Gov. Neil Abercrombie said Wednesday that it is premature to say whether he might call for a special session of the Legislature on gay marriage. But the governor suggested a decision could come soon.
The governor said his administration is still reviewing the U.S. Supreme Court's rulings last week on same-sex marriage to determine the impact on a pending federal court challenge to the state's marriage law.
Both same-sex and heterosexual couples in Hawaii are able to enter into civil unions and receive the same rights, benefits and responsibilities as marriage under state law. But the marriage law is reserved for heterosexual couples.
The Supreme Court ruled last week that legally married gay couples are entitled to federal benefits.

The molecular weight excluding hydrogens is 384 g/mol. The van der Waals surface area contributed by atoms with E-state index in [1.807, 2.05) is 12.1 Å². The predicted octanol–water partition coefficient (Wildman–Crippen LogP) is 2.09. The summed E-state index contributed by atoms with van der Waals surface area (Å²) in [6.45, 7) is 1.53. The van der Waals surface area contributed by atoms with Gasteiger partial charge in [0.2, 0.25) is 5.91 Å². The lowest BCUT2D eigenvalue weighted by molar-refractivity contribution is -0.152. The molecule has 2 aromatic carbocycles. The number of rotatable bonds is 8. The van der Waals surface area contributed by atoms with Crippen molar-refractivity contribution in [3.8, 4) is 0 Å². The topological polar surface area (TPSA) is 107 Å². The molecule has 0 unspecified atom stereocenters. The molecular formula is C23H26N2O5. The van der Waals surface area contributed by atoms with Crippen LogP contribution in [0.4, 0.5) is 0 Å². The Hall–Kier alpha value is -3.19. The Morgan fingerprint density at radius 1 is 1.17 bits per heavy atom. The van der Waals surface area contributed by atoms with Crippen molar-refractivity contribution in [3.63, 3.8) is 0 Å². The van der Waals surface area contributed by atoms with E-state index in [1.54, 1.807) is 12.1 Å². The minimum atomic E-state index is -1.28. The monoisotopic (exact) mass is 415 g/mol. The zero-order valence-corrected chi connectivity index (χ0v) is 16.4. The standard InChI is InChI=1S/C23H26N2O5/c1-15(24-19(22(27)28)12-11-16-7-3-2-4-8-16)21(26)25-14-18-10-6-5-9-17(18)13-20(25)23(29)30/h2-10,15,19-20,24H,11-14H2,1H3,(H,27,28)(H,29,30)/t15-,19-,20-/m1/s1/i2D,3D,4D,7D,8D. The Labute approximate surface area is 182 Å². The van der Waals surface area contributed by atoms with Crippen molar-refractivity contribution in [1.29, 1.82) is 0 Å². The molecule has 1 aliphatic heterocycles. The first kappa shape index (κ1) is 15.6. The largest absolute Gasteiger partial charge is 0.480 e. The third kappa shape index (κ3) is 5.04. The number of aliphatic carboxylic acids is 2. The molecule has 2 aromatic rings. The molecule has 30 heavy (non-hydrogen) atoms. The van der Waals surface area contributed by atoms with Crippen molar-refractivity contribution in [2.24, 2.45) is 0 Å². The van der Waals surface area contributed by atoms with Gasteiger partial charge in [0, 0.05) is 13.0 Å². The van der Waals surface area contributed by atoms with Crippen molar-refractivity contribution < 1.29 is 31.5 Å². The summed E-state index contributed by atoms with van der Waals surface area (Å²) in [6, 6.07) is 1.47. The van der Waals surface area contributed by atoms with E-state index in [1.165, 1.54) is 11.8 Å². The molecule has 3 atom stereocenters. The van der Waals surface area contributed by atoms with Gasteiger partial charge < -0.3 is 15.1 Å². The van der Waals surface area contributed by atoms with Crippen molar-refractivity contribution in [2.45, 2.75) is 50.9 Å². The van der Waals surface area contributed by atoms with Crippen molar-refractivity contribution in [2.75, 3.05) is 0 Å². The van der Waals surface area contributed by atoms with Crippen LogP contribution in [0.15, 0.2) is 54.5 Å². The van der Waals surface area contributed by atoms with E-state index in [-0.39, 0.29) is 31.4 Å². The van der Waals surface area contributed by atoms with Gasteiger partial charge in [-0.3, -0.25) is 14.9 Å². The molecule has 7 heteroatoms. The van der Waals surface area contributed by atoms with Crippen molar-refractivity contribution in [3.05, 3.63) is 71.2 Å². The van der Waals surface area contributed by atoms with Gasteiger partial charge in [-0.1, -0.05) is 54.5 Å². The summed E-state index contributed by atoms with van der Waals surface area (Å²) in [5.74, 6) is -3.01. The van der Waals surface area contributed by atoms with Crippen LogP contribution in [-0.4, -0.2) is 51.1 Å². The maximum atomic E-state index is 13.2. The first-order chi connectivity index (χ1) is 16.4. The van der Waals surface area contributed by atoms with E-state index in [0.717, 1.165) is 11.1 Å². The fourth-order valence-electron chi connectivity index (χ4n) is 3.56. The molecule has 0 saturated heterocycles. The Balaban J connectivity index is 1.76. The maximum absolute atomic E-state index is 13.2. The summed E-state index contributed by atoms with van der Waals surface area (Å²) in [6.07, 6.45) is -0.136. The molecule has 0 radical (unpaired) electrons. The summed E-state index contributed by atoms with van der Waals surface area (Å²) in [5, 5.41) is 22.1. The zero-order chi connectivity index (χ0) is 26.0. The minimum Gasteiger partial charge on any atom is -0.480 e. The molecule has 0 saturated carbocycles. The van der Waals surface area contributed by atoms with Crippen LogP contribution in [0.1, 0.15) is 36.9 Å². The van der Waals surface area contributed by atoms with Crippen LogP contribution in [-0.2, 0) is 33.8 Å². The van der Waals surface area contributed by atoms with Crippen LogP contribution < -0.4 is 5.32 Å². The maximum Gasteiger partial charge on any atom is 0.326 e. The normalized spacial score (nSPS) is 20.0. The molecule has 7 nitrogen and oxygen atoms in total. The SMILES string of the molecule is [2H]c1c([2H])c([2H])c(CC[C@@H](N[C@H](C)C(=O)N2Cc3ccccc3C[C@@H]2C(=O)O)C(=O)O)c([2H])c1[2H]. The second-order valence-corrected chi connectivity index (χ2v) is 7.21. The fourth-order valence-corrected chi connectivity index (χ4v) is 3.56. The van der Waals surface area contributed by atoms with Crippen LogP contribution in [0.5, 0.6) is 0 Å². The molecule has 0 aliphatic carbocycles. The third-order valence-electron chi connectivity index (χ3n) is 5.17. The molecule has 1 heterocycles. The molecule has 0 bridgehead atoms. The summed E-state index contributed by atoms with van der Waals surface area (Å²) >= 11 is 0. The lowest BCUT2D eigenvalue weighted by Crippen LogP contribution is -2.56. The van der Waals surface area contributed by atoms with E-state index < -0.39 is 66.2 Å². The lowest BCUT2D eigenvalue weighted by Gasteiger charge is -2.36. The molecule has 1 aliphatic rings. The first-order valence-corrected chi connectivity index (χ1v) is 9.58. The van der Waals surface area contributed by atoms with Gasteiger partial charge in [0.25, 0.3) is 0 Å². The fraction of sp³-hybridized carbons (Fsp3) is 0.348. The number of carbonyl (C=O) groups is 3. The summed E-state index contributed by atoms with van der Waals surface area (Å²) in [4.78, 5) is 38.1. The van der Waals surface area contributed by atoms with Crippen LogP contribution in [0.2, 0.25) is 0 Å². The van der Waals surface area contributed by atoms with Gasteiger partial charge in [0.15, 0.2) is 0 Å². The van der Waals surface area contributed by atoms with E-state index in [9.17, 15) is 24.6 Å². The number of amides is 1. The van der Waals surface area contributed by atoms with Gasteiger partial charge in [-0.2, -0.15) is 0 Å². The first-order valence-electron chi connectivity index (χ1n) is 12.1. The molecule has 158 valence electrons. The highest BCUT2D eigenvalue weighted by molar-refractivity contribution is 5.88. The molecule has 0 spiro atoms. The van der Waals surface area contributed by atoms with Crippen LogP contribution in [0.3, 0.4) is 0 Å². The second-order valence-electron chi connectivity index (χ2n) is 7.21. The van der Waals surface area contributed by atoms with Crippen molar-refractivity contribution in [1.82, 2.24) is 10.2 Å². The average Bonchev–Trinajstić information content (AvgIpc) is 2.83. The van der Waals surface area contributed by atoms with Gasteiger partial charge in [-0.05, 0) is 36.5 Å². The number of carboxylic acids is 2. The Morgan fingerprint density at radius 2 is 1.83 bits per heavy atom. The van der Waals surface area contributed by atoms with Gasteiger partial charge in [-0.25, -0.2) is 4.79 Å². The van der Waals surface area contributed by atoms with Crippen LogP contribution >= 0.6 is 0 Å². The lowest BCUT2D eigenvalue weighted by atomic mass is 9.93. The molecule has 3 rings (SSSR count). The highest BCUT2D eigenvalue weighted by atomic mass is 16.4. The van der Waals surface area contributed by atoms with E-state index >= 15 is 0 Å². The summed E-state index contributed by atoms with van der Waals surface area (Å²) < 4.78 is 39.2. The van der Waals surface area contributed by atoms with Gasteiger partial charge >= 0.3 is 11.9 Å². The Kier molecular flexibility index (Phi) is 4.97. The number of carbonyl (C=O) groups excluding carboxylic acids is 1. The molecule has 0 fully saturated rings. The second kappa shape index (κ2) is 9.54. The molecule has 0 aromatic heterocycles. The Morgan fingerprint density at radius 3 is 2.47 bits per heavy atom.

"If we can get an understanding as to what the direction is and an agreement about what to do, then we'll take up the question of whether we should move before the next legislative session is formally required," Abercrombie said. "Because when you're talking about issues of equality and justice, you don't want to delay them unnecessarily or arbitrarily.
"So the question of whether or not we move sooner rather than later will be answered very shortly."
Some lawmakers and gay rights activists have called for a special session to take up gay marriage rather than wait for the next regular session in January.
Two-thirds' support in the state House and Senate is required for lawmakers to initiate a special session. The governor, however, has the power to call lawmakers back to the state Capitol.